Should we stop making political props out of heroes? What do YOU think?

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Yes, Republican and Democratic Presidents have both done it — loaded up the balcony with people for their State of the Union speeches.   The President will say something about the guest and point up at the balcony and the Senators and Representatives stand and applaud.  It is true the heroes in the balcony do deserve our admiration.

But I am beginning to wonder whether it is fair to these guests for Presidents to load up their balcony with these guests.  Are these people being used as political props?  Using people is horrible to do to them.  Sure, they love going (now) and I don’t blame them and I want them to have fun and be honored — but later on, when the nation has failed them, I wonder how they feel about being a guest of the President at the SOTU.  I know how one feels — read the article below.  She feels betrayed and I can understand why, can you?

And adding to the above is the silly charade where Democrats and Republicans sit together at the SOTU to suggest there is bipartisanship.  We just aren’t that dumb, are we? If there were bipartisanship, we would have a product…and we would not have them ignoring their responsibilities and ignoring deadlines (deadlines they set themselves!)  I would much prefer REAL leadership and REAL product to a screen shot of a Democrat sitting with a Republican.  How about you? 

PS – I assume not all guests feel betrayed but I hate to read that even one does.

Fort Hood Hero Says Obama ‘Betrayed’ Her, Other Victims

By NED BERKOWITZ and BRIAN ROSS

Feb. 12, 2013 —

 

Soldiers Denied Purple Heart, Other Benefits After Military Classifies Shooting as ‘Workplace Violence’

 

Three years after the White House arranged a hero’s welcome at the State of the Union address for the Fort Hood police sergeant and her partner who stopped the deadly shooting there, Kimberly Munley says President Obama broke the promise he made to her that the victims would be well taken care of.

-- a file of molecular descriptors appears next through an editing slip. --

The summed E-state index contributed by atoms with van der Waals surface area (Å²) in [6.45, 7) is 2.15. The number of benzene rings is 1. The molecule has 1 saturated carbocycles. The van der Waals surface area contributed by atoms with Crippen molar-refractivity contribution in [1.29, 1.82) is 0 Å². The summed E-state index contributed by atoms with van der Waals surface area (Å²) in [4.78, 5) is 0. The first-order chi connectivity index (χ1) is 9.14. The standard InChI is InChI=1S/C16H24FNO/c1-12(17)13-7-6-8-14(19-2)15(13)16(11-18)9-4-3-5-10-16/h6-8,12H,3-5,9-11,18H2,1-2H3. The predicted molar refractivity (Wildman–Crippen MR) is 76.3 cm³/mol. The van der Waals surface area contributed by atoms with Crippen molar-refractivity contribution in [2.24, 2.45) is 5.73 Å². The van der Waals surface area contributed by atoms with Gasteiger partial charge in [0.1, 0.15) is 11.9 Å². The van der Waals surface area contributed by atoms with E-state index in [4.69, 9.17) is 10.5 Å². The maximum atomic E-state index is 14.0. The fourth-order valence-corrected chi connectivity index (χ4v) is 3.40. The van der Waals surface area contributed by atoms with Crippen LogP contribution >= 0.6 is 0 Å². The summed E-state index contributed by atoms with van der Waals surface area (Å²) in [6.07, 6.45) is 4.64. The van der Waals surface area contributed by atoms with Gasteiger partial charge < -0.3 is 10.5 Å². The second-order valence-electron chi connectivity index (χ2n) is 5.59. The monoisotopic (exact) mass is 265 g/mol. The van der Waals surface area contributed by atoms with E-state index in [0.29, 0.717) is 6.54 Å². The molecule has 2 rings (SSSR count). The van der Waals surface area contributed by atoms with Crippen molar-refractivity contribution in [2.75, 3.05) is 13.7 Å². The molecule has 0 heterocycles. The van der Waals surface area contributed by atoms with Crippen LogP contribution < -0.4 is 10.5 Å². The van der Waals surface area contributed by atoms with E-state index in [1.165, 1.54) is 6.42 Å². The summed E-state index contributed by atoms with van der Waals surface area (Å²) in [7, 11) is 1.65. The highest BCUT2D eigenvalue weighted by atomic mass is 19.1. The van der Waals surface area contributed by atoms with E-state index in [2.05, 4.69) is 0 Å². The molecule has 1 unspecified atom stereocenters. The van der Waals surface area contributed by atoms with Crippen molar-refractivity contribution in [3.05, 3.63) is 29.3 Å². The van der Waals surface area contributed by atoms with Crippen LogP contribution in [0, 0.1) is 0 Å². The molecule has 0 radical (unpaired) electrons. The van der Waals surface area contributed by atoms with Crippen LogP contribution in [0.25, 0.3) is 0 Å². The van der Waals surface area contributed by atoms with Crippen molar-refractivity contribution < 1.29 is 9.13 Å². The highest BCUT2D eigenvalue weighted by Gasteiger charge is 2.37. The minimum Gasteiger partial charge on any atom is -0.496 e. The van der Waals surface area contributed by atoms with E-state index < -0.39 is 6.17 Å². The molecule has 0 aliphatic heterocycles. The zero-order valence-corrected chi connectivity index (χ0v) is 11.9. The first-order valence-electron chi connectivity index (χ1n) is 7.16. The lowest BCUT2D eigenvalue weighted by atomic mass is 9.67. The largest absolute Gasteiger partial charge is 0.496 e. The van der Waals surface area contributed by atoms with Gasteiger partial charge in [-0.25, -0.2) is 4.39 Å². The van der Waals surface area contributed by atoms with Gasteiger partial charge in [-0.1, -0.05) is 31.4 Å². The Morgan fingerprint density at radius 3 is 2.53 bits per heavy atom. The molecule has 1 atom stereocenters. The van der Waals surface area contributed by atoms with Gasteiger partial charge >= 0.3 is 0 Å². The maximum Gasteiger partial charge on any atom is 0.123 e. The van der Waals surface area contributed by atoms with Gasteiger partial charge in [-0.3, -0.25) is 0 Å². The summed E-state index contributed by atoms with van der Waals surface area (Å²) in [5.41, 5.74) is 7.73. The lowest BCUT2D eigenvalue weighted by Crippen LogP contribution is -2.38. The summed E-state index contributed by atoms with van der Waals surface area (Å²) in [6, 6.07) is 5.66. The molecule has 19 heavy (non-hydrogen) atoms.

“Betrayed is a good word,” former Sgt. Munley told ABC News in a tearful interview to be broadcast tonight on “World News with Diane Sawyer” and “Nightline.”

 

“Not to the least little bit have the victims been taken care of,” she said. “In fact they’ve been neglected.”

 

There was no immediate comment from the White House about Munley’s allegations.

 

Thirteen people were killed, including a pregnant soldier, and 32 others shot in the November 2009 rampage by the accused shooter, Major Nidal Hasan, who now awaits a military trial on charges of premeditated murder and attempted murder.

 

Tonight’s broadcast report also includes dramatic new video, obtained by ABC News, taken in the immediate aftermath of the shooting, capturing the chaos and terror of the day.

 

Munley, since laid off from her job with the base’s civilian police force, was shot three times as she and her partner, Sgt. Mark Todd, confronted Hasan, who witnesses said had shouted “Allahu Akbar” as he opened fire on soldiers being processed for deployment to Afghanistan.

 

As Munley lay wounded, Todd fired the five bullets credited with bringing Hasan down.

 

Despite extensive evidence

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